300 kilometres south west of Istanbul lies the small seaside town of Gelibulo. With a population of 30 000, this friendly little town has the makings of the perfect place to get away from the noise and the bustle of Istanbul. The sun never stops shining and the temperature is a near perfect 30°C. Only the incessant wind prevents it from being the ideal tourist location.
If this small town is practically unheard of under its Turkish name, its English translation, Gallipoli, is known to all historians of the First World War. Depending on where you come from though, you might not come to the same conclusions. The French have all but forgotten this 8 month campaign and the British view it as a foolhardy side show that was championed by Winston Churchill. To Australians and New Zealanders it is the symbol of the devastation suffered by their ANZAC soldiers…
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It is the silence that is probably the most enchanting. On a mid-Friday morning in the centre of Downing College not a sound is to be heard. And yet just a few more from the same spots, double decker buses, taxis, and whole variety of cars, fight gently with pedestrians and cyclists to get along the busy Regent Street. This is Cambridge where one of the world’s oldest universities meets the world of technical innovation.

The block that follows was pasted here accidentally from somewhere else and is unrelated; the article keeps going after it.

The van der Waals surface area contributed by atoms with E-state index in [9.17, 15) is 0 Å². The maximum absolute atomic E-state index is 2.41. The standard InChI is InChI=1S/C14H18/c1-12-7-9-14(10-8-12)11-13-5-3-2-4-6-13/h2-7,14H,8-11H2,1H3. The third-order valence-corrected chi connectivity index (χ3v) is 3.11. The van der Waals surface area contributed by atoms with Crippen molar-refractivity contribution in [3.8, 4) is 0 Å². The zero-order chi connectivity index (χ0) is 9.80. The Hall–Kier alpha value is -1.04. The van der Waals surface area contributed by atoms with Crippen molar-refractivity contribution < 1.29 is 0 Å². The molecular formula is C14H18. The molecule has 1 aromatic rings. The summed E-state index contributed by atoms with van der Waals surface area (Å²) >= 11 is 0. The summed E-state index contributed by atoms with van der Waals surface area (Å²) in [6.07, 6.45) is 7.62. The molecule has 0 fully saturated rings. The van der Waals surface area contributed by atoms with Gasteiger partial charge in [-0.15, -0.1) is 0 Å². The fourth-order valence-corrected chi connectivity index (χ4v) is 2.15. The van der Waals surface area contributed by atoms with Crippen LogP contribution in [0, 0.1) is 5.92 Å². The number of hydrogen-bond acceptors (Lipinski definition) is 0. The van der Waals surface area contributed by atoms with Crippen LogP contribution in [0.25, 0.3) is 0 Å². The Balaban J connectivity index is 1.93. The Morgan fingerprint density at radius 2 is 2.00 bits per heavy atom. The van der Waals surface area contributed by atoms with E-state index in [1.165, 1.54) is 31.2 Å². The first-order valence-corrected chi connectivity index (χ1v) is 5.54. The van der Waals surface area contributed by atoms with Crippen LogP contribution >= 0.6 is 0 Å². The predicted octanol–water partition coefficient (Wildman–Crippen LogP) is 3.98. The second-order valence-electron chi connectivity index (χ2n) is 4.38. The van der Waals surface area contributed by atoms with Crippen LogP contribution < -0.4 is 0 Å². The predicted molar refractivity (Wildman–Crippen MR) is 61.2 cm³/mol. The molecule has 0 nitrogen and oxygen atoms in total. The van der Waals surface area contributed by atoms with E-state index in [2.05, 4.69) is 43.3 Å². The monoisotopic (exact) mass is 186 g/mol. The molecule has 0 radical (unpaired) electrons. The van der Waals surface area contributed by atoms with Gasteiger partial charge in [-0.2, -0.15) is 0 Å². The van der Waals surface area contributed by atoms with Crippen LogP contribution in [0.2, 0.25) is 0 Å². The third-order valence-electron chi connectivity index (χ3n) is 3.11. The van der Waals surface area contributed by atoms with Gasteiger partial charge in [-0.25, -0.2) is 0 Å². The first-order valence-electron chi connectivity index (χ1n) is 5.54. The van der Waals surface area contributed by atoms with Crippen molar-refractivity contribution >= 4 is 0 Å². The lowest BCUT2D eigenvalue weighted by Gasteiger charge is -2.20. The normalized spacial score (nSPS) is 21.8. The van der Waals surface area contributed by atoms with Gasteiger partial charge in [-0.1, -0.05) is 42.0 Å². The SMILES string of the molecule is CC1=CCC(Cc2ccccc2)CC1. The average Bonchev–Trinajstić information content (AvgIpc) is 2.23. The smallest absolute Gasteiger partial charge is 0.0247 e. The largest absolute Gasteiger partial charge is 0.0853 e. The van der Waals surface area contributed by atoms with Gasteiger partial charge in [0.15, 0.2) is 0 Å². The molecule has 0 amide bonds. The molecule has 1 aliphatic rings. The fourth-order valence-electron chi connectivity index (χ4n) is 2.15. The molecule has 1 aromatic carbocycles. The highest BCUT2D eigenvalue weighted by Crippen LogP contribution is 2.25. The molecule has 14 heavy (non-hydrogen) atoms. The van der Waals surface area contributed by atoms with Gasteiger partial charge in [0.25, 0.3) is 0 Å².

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Second edition of the Business week in Vancouver kicked off by an excellent speech of Warren Roy, CEO of Global Relay. The Business week is organised for the students from Grenoble Ecole de Management who are participating in Entrepreneurship program run cojointly with Beedie Business School of SFU. Here are some of the most interesting ideas Mr. Roy outlined.
In the final part of the forum, Laurent Choain, the HR Director of Mazars group gives the conclusion to the forum.
The second panel of the day on the topic of “Releasing the creative energies in companies.. Should we change our management models?” was animated by Johan Roos, the Dean and CEO and Professor at Jönköping International Business school. He began by outlining that is was a question of willingness and ability to make changes in society. He then gave each of the 5 members of the panel a 5 minutes introduction to their talk.